Tuesday, March 13, 2007
I decided to research the available Media Center programs. On the Window's side, there is Media Portal which I had already played with. On the Linux side there is MythTV, GeeXboX , Freevo and some others.
I had planned to research each one, but the more I looked into MythTV, the more I liked it. I originally wasn't interested in its TiVo like features. Don’t get me wrong, I have a TiVo and absolutely love it. But I was just trying to view videos on my computer. I figured I could install MythTV and then add the TiVo features later. But the more I thought about it, they more I wanted those features too.
Plus, just glancing around MythTV seemed to have a lot of support in terms of websites and forums.
So, MythTV won without much of a fight.
It all started a while back when I decided that it would be nice if I could view some of the videos I had on my computer on my TV screen. My first attempt at this involved hooking up some wireless A/V sender/recievers I had lying around. This worked, but had a few problems. For one, my 2.4GHz phone interfered with the 2.4GHz A/V sender (even on different channels.) Another problem was that I would have to run back to the other room to start the video, which, of course, was a pain.
My next attempt was a little more successful. I placed my laptop next to the TV and hooked them together. Using Media Portal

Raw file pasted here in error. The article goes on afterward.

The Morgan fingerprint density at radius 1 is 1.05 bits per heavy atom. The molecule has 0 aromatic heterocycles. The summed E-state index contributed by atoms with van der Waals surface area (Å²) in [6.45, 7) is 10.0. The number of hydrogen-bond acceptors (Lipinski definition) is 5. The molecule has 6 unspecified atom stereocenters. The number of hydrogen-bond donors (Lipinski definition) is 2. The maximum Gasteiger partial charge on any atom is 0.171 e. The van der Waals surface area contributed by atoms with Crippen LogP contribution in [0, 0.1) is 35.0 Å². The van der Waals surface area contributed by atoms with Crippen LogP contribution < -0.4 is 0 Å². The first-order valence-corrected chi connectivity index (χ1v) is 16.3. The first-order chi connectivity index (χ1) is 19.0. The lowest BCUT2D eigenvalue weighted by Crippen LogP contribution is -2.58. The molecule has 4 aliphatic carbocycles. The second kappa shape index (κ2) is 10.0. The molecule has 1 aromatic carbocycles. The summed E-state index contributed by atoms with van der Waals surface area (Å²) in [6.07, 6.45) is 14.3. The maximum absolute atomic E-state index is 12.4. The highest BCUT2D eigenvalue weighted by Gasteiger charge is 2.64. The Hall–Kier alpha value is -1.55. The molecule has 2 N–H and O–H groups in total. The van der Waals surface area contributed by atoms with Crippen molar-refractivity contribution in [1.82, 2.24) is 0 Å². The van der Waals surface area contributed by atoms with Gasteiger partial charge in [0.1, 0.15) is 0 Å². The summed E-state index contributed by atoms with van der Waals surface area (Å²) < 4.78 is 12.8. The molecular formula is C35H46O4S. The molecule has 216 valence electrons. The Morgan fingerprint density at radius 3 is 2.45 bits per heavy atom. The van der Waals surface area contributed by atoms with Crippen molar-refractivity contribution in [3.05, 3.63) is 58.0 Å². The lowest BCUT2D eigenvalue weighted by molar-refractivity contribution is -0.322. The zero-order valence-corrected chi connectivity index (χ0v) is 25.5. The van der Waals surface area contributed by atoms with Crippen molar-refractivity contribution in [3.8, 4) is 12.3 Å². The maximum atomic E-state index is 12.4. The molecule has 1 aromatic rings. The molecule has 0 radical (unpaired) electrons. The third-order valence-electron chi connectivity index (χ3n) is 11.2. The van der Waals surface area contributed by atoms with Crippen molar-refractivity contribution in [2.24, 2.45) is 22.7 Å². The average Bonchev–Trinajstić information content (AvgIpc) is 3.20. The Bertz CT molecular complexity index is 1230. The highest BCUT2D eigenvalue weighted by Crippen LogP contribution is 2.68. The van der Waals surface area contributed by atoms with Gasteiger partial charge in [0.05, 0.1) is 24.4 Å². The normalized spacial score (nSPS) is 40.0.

and my ATI Remote Control, I was able to watch computer videos on my TV. This worked, but it had quite a few problems:
- It was a hassle to hookup all the wires (power cable, video cable, audio cable, usb adatper for remote, etc.) everytime I wanted to do it.
- If I wanted to use my laptop, I had to unhook it.
- Media Portal would sometimes slow down or lockup.
- Couldn't play all the formats I wanted to.
- Needed access to videos on desktop computer (w/ large hard drive). I could have fixed this by setting up a wireless network, but I never made it that far.
- Took up space in entertainment center. (Space had to stay empty so I could ad and remove laptop.)
- Pain to run Media Portal and them change settings on laptop to output to TV only.
I’m currently in the process of constructing a MythTV for my living room. I thought this would be a good topic to write about so I’ve created a series of posts to bring you up to date on my progress. These are based partly on notes, but mostly on my memory so the timeline may appear wrong at certain times.
Hi everyone. This blog is my outlet to express my thoughts and opinions on computers and technology.
I’m not really doing this to try to gain readership—it is more to fulfill a need to express myself. I’m a 30-something year old computer programmer. And while I don’t claim to be the best coder in the world, I would like to think that I have enough experience to share some useful information.